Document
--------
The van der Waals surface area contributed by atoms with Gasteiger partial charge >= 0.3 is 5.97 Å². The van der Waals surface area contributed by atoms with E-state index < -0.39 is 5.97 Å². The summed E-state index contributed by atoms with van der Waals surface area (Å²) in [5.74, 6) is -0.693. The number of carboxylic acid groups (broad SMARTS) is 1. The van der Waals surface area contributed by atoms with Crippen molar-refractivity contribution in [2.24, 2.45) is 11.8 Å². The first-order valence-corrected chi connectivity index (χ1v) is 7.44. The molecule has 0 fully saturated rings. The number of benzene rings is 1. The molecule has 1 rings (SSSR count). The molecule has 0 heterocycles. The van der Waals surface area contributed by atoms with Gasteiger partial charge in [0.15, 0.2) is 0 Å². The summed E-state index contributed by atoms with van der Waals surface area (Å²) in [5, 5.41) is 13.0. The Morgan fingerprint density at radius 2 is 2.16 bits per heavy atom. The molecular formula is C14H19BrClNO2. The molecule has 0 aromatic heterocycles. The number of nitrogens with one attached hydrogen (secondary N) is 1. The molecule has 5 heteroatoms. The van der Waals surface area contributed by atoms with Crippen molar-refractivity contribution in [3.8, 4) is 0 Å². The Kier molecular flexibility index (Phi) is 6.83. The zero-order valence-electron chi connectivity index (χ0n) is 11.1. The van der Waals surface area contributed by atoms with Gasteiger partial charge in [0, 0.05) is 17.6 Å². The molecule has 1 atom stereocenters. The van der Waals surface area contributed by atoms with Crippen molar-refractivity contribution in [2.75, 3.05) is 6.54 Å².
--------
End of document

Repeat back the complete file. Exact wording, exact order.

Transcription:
The van der Waals surface area contributed by atoms with Gasteiger partial charge >= 0.3 is 5.97 Å². The van der Waals surface area contributed by atoms with E-state index < -0.39 is 5.97 Å². The summed E-state index contributed by atoms with van der Waals surface area (Å²) in [5.74, 6) is -0.693. The number of carboxylic acid groups (broad SMARTS) is 1. The van der Waals surface area contributed by atoms with Crippen molar-refractivity contribution in [2.24, 2.45) is 11.8 Å². The first-order valence-corrected chi connectivity index (χ1v) is 7.44. The molecule has 0 fully saturated rings. The number of benzene rings is 1. The molecule has 1 rings (SSSR count). The molecule has 0 heterocycles. The van der Waals surface area contributed by atoms with Gasteiger partial charge in [0.15, 0.2) is 0 Å². The summed E-state index contributed by atoms with van der Waals surface area (Å²) in [5, 5.41) is 13.0. The Morgan fingerprint density at radius 2 is 2.16 bits per heavy atom. The molecular formula is C14H19BrClNO2. The molecule has 0 aromatic heterocycles. The number of nitrogens with one attached hydrogen (secondary N) is 1. The molecule has 5 heteroatoms. The van der Waals surface area contributed by atoms with Crippen molar-refractivity contribution in [3.8, 4) is 0 Å². The Kier molecular flexibility index (Phi) is 6.83. The zero-order valence-electron chi connectivity index (χ0n) is 11.1. The van der Waals surface area contributed by atoms with Gasteiger partial charge in [0, 0.05) is 17.6 Å². The molecule has 1 atom stereocenters. The van der Waals surface area contributed by atoms with Crippen molar-refractivity contribution in [2.75, 3.05) is 6.54 Å².